In this case, the panel concluded that the potential damage from greenhouse gases was real and should not be ignored. The potential for cooling, the threat of aerosols, or the possibility of an ice age shows up nowhere in the report. Warming from doubled CO2 of 1.5°-4.5°C was possible, the panel reported. While there were huge uncertainties, Verner Suomi, chairman of the National Research Council’s Climate Research Board, wrote in the report’s foreword that he believed there was enough evidence to support action: “A wait-and-see policy may mean waiting until it is too late” (Charney et al. 1979)

Huh. So in 1979 the uber-credible, uber-cautious NRC was already warning of the risks of inaction. Alarmists!!! Back to Curry’s version of events:

In 2006 and 2007, things changed as a result of Al Gore’s movie “An Inconvenient Truth” plus the IPCC 4th Assessment Report, and global warming became a seemingly unstoppable juggernaut. The reason that the IPCC 4th Assessment Report was so influential is that people trusted the process the IPCC described: participation of a thousand scientists from 100 different countries, who worked for several years to produce 3000 pages with thousands of peer reviewed scientific references, with extensive peer review. Further, the process was undertaken with the participation of policy makers under the watchful eyes of advocacy groups with a broad range of conflicting interests. As a result of the IPCC influence, scientific skepticism by academic researchers became vastly diminished and it became easier to embellish the IPCC findings rather than to buck the juggernaut. Big oil funding for contrary views mostly dried up and the mainstream media supported the IPCC consensus. But there was a new movement in the blogosphere, which I refer to as the “climate auditors”, started by Steve McIntyre. The climate change establishment failed to understand this changing dynamic, and continued to blame skepticism on the denial machine funded by big oil.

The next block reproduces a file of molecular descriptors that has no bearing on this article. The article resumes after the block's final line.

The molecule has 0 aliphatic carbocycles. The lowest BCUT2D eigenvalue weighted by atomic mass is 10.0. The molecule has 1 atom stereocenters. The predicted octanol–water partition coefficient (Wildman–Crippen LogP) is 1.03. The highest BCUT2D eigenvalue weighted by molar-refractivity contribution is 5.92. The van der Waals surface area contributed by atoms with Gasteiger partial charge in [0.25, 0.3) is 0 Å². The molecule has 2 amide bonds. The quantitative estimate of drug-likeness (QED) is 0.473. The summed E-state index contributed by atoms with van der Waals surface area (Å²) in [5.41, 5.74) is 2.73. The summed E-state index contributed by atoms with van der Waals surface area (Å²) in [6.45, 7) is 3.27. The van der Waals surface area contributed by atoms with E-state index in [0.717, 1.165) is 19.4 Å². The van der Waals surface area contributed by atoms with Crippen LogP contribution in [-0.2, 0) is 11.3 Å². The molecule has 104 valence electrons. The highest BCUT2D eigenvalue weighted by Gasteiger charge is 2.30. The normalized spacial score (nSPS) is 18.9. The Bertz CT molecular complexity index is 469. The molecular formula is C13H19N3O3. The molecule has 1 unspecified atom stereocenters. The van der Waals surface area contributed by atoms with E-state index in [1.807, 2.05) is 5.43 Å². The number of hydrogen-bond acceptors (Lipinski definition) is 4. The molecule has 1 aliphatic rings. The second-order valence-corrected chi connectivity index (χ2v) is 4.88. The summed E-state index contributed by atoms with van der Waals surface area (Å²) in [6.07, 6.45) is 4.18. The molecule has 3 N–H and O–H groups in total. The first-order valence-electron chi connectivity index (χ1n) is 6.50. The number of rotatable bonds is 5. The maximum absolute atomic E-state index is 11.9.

The first half of the highlighted statement is false. I told Curry that in a reply to her first draft of this essay (which she shared with many bloggers). Yes, the biggest oil giant said it would cut off funding to “contrary views,” but that was just another lie (see “Another ExxonMobil deceit: They are still funding climate science disinformers despite public pledge”). Media Matters has all the documented evidence in its December post, which begins:

Over the past decade, oil giant Exxon Mobil has paid millions to organizations and “think tanks” in an attempt to deceive the public about the science behind global climate change. It’s no surprise that those very same organizations are now doing everything in their power to please their benefactor by drawing attention to the so-called “Climategate” scandal involving hacked emails from the University of East Anglia in England.

As an aside, the claim the MSM “supported” the IPCC consensus is a very dubious one (and of course completely undefined). I have documented at length that large swaths of the MSM have written pieces directly at odds with the IPCC in the last 3 years, when they haven’t just ignored it entirely.

But Curry has this narrative she wants to push: